IPC have a pop at BPA
Today I spotted an interesting post on the Money Saving Expert forum. An ex-private parking industry worker posted an open letter that the IPC sent to the BPA. It appears that the IPC is getting concerned that the BPA’s calls for government regulation of the industry will impact it’s business.
Over recent months the BPA and the Independent Scrutiny Board for Parking Appeals (IPSA) have made many public statements (examples here, here, here, and here) about the ‘race to the bottom’ being generated by the competition in the industry. The main (only?) reason a parking company has ATA membership is to access the DVLA keeper database, and the IPC have provided a much more commercially attractive way of doing this. As such, parking companies have been leaving in droves to the IPC.
Presumably this triggered the open letter back to the BPA; download the letter here – IPC_BPA_open_letter). Whilst it is billed as an open letter, it was not published on it’s website, nor in any publication to this writer’s knowledge. Presumably they have sent it to both their own members and those of the BPA.
The letter itself is quite amusing, containing both typos and logical fallacies (certainly this writer has never heard of heathy competion). Highlights include:
Sign and letter auditing
The IPC rightly acknowledge that they audit every sign and letter issued by its operators to confirm compliance agains their code of practice. In comparison the BPA are less stringent, and the lack of quality in signage and correspondence is a source of a large number of complaints to them. This auditing is crucial to the IPCs business model – it means that the IPC have reassurance that the tickets are enforceable (in their eyes at least), and there are therefore fewer reasons to cancel the ticket at appeal. The IPC go on to infer this being a reason why it has higher standards. However, this completely ignores theirs other failings, such as those identified by Parking Prankster (e.g Independent Parking Committee Kangaroo Court Exposed).
Concern about regulation
In the letter the IPC openly state it is worried about government regulation, including how stringent controls on ANPR could be introduced (Ed: apart from parking companies, who wouldn’t want strong regulation on the use of CCTV?!). One might suggest that government regulation might mean the IPC’s ability to deliver a commercially attractive ATA business is reduced.
The most ironic statement in the letter is that they “agree that there is need for greater transparency of the roles of Accredited Trade Associations”. One of the biggest criticisms of the IPC is the lack of transparency. Examples include:
- No annual report from the Independent Appeals Service
- Not sharing operator evidence with the appelant
- Not naming the assessor
If they feel there’s not enough transparency by ATAs, what is stopping them providing it?! Having called for transparency, they then go on to sign the letter ‘The IPC’ – they couldn’t even put a name to the letter!
Win / loss ratio
The IPC pick upon an interesting point in terms of win/loss ratios for independent appeals. Since its introduction, POPLA has hovered around the 50/50 rate. It’s not known what the win/loss rate for the IPC’s IAS is since they don’t produce a public report (going back to the point on lack of transparency). However, one can infer from the letter that it is much higher in the operators favour. The IPC criticise the BPA for this, suggesting that if half of appeals are upheld, then that means that the BPA are allowing operators to issue unfair or unlawful tickets. However, this author is not sure that logic holds.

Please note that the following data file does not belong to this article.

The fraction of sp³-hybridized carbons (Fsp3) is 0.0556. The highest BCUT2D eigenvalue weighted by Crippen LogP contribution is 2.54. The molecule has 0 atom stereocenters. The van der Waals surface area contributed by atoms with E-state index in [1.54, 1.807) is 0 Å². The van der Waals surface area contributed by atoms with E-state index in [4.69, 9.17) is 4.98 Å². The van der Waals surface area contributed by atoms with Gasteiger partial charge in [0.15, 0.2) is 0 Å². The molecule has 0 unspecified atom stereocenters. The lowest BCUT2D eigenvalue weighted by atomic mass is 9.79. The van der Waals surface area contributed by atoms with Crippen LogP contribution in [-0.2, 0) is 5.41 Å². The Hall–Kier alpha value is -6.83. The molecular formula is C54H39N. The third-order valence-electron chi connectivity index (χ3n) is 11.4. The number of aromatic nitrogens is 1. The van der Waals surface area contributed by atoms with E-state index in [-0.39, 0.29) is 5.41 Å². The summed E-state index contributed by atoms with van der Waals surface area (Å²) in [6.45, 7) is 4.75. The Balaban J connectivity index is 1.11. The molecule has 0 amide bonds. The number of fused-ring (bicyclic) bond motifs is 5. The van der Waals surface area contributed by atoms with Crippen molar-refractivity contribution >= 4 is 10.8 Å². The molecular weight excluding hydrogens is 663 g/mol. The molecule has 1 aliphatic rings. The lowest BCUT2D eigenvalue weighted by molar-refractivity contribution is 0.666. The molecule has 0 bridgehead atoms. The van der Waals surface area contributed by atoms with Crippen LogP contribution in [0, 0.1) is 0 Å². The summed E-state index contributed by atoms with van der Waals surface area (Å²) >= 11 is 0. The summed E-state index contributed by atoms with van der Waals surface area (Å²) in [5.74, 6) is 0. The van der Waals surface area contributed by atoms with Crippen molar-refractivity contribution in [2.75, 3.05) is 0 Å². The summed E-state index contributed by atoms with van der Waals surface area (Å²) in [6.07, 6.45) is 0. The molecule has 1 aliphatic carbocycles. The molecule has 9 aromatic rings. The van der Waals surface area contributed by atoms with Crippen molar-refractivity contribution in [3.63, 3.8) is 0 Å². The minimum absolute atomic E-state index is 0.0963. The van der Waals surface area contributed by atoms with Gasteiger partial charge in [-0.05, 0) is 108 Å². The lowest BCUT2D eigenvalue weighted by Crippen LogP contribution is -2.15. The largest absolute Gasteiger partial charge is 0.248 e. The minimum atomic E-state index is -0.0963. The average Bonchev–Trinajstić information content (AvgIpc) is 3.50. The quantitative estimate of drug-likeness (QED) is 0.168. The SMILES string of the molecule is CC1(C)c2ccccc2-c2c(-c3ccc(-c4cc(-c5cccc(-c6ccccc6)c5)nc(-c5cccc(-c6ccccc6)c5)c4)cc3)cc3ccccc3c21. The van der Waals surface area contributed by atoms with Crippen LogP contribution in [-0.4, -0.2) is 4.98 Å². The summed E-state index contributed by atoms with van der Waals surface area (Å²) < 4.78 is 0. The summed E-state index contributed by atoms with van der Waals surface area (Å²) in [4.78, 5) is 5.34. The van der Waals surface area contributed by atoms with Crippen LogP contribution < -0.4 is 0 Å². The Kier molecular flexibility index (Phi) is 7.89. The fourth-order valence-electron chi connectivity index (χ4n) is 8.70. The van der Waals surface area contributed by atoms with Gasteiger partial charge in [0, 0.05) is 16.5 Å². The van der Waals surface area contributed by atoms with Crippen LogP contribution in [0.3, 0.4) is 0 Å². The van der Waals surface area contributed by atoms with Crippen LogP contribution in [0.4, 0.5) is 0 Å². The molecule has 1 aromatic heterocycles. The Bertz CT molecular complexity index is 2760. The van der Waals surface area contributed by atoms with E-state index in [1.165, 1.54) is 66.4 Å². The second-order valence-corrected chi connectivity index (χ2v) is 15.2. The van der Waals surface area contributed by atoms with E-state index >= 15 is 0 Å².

The BPA have long overseen operators issue tickets for damages where the amount claimed could not possibly be a genuine pre-estimate of loss. Appelants could regularly get tickets cancelled by POPLA citing this as an argument. It appears that the IPC believe (and this author agrees) that the BPA should have taken action at the time against operators who knowingly issued tickets that were not lawful. However, this area is now not so clear since the Beavis Vs ParkingEye case which has said such tickets do not need to represent a GPEOL. So the question of such tickets being unlawful is now not so clear, and will not be clear until the case has been heard at the Supreme Court.
The second point is that there will always be a proportion of tickets issued unfairly. This is not to suggest that operators issue unfair tickets intentionally, but humans will make mistakes. Perhaps the proportion could be reduced through training and improved processes, but they will always exist.
Presumably the IPC want to get the ratio to as near 100% as possible in favour of the operator. Whilst this is probably impossible anyway (for the reasons stated above), it would rightly or wrongly reduce consumer confidence in the appeals service and strengthen views that these appeals services are ‘kangaroo courts’.
So it appears that the IPC are worried by the BPAs actvities to change the industry. And the BPA are worried about the IPCs business model eroding a large part of their business and their influence.
It will be interesting to see what the government do with regards to private parking following their recent consultation.